You’ve probably been hearing some talk about Time Sensitive Networking (TSN) over the past year or two but are likely not sure what it does, if products exist with the capability to do it, or how relevant it is to your operations. Based on what I heard at the ODVA 2015 Industry Conference, however, your awareness of TSN will be changing dramatically very soon.
But first, just what is TSN? To understand this concept, it helps to know the purpose of the IEEE Time Sensitive Networking Task Group, which is to “provide the specifications that will allow time-synchronized, low-latency streaming services through 802 networks.” Essentially, TSN is all about equipping industrial Ethernet networks with the level of determinism users came to expect from their legacy fieldbus networks, which has become increasingly difficult with the greater incorporation of AV (audio visual) streaming data on industrial networks. TSN, with its focus on handling AV traffic, is complementary to the Precision Time Protocol (PTP)—an IEEE 1588 standard which, according to Cisco, synchronizes with nanosecond accuracy the real-time clocks of the devices in a network.
Currently, you can’t buy any products with TSN capabilities, said Didier, as TSN is “not completely deployed today; it’s still in process of ratification. But you will be seeing products in the next year or two.”
Didier and Ditzel noted that TSN ratification will occur soon, adding that AVnu is working on making the TSN standard “interoperable and certifiable,” thereby making TSN “valuable for the ODVA community as an Ethernet enhancement.”
During their presentation, Didier and Ditzel highlighted three specific aspects of TSN: Time Aware Traffic Shaping, Frame Pre-Emption, and Stream Reservation Protocol.
Time Aware Traffic Shaping references the role of TSN as it works with PTP. Time aware traffic shaping sets up to eight different queues of priority for scheduled and reserved traffic on an Ethernet network, with a time aware gate determining how messages are sent. This means that periodic control and I/O traffic are delivered in specific traffic slots to provide determinism.
Didier added that work is being done now on communication ingress into the network so that devices will have an “awareness of knowing when control traffic should come in and be expecting it. Which means that if it (communication) comes later or earlier than expected, it could be an indication of something wrong with a device on the network or even a security issue.”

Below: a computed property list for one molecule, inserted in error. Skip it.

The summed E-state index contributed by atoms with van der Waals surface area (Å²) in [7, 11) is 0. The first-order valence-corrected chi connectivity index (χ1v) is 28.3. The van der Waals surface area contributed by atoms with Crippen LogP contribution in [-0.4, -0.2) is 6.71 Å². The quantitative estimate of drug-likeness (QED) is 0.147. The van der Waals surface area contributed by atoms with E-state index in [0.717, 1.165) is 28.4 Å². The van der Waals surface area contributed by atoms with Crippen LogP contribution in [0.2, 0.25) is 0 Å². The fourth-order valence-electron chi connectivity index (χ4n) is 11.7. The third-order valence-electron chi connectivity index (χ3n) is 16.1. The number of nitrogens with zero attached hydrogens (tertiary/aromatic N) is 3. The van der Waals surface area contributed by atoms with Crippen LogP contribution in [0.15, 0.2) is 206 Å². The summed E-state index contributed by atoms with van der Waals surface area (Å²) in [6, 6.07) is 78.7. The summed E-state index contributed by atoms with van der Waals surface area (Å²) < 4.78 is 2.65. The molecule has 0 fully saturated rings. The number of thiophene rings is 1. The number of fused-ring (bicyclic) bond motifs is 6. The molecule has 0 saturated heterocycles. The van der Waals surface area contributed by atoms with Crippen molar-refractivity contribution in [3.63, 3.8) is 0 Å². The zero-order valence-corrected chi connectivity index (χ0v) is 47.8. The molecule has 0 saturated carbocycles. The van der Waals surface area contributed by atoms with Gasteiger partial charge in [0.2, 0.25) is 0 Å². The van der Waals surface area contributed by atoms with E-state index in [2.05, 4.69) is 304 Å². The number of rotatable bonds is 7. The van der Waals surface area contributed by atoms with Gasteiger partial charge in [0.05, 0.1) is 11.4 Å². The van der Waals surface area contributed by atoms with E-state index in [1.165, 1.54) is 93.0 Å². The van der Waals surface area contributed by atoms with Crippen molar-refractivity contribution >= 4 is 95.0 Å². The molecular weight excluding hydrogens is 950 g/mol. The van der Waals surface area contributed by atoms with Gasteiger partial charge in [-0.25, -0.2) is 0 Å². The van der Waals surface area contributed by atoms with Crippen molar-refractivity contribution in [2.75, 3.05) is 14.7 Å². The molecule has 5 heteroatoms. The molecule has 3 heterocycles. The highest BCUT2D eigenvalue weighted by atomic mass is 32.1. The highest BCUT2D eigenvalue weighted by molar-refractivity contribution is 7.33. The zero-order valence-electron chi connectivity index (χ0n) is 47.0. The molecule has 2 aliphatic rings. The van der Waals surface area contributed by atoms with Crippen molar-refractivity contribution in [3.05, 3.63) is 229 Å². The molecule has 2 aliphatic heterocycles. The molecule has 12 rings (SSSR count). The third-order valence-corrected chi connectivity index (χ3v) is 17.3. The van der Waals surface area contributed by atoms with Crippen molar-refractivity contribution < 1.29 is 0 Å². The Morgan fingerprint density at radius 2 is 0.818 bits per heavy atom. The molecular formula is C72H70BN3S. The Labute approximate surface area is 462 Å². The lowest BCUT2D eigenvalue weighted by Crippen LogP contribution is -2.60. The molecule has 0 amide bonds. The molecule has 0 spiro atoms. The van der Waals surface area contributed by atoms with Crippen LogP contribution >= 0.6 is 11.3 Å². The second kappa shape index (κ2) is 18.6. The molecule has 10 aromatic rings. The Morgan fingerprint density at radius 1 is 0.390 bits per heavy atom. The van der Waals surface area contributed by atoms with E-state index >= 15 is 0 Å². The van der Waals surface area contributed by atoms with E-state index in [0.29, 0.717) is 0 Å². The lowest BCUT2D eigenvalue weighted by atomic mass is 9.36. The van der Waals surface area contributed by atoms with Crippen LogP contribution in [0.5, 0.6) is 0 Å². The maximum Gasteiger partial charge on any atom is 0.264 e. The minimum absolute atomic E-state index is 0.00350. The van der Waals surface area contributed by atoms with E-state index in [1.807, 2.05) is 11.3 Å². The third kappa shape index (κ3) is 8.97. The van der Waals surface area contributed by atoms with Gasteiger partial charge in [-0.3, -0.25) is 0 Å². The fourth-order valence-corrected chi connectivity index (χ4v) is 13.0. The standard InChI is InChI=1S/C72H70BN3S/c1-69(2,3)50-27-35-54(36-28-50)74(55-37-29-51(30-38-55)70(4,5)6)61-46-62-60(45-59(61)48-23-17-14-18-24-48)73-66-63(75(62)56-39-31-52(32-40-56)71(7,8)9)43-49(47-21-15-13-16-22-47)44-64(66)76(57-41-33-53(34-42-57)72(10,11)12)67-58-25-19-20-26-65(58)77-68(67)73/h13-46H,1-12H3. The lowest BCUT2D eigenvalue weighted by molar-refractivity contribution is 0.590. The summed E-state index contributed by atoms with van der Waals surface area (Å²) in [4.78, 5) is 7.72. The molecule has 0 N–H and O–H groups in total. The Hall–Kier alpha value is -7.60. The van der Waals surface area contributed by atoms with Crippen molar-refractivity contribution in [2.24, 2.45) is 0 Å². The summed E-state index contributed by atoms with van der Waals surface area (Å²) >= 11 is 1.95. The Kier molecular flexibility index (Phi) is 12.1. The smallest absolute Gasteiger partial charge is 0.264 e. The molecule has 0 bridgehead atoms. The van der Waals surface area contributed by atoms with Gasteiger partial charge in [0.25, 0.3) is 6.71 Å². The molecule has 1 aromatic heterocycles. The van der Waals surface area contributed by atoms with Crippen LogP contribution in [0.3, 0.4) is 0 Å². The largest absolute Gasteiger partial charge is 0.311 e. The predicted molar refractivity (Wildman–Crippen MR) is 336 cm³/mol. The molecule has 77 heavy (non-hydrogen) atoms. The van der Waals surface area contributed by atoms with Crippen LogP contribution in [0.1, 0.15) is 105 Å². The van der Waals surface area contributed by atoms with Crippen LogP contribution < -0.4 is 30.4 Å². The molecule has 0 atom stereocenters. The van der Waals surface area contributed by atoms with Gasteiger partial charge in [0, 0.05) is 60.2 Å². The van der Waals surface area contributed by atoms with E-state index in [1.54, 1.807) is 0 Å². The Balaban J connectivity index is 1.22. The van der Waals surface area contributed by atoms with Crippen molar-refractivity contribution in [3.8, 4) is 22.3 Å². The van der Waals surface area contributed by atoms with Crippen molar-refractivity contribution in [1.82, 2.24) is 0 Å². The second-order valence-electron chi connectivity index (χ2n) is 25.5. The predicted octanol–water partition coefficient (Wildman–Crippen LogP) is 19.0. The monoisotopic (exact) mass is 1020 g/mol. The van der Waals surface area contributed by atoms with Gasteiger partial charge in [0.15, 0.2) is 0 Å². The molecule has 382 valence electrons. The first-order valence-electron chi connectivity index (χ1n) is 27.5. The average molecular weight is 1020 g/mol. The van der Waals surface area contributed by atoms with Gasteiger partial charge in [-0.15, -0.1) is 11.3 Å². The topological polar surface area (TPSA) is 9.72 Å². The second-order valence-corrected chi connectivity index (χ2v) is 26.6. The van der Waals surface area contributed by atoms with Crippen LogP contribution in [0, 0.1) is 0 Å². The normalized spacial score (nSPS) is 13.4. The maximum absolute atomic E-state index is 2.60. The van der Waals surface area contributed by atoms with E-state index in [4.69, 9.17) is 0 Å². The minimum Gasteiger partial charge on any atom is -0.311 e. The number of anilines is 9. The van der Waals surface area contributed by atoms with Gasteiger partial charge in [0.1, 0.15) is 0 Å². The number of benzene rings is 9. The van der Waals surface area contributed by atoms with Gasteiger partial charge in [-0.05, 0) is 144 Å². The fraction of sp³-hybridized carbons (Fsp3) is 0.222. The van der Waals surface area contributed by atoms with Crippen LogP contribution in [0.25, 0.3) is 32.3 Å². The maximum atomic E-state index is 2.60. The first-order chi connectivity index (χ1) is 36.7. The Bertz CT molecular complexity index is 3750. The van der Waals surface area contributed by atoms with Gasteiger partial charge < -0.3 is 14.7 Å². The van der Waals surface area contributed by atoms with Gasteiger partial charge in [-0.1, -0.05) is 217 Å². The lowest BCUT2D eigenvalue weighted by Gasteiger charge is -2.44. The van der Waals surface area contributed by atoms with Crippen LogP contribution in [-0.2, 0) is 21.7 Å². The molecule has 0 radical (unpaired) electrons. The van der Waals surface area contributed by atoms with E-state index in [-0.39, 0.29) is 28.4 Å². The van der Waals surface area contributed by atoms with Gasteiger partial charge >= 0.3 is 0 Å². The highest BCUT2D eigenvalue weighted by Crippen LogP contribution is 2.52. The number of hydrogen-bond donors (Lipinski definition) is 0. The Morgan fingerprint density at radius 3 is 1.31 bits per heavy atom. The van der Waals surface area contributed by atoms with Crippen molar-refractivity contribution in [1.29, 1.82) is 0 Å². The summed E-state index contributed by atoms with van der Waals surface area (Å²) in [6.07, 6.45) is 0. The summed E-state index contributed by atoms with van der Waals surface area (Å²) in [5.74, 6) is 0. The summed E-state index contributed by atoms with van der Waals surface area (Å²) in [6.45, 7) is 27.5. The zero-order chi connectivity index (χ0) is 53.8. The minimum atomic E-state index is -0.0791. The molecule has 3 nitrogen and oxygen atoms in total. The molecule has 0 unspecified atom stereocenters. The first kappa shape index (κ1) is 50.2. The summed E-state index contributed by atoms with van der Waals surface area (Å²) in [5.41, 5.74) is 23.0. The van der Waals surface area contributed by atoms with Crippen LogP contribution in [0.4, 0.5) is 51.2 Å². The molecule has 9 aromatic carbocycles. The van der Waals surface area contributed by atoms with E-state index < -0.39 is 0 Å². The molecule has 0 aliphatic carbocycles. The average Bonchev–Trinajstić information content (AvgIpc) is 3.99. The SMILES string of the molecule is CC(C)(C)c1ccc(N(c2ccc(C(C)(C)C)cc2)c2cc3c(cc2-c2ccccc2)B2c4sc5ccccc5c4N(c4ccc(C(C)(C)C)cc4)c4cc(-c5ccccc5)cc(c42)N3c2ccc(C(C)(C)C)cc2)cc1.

Frame Preemption means that, as traffic comes into a device, if an unknown frame arrives that could affect timing, that frame can be partitioned so that portions of it can proceed as needed to keep the scheduled time slot valid and then complete the other portions of the frame later. Another option is to use the guard channel, which sends the unknown frame at a later time without partitioning it. Ditzel explained that there are pros and cons to each option, but each can be a valuable method of managing CIP (Common Internet Protocol) traffic.
Stream Reservation Protocol refers to the establishment of class levels for multiple streams of TSN traffic. For example, you can have a Class A stream for control network communication, which will block outside device communication from being part of the control network’s TSN. “This guarantees control timing,” said Didier. In such a case, a Class B stream could be established to, for example, handle video camera data streams used in quality inspections. Didier and Ditzel explained that some packets could be thrown out in cases of severe network congestion in the same way that Ethernet can drop frames in such instances. But Stream Reservation Protocol ensures that, if you’re adding large streaming apps—such as audio or video—it won't take priority over TSN-based control communications.
Ditzel said this is simply a “reflection of the way Ethernet works now” but added that work is being done now to buffer that data rather than drop it. He added that if your network resources are adequate to handle the two streams, then both classes of communication will get through.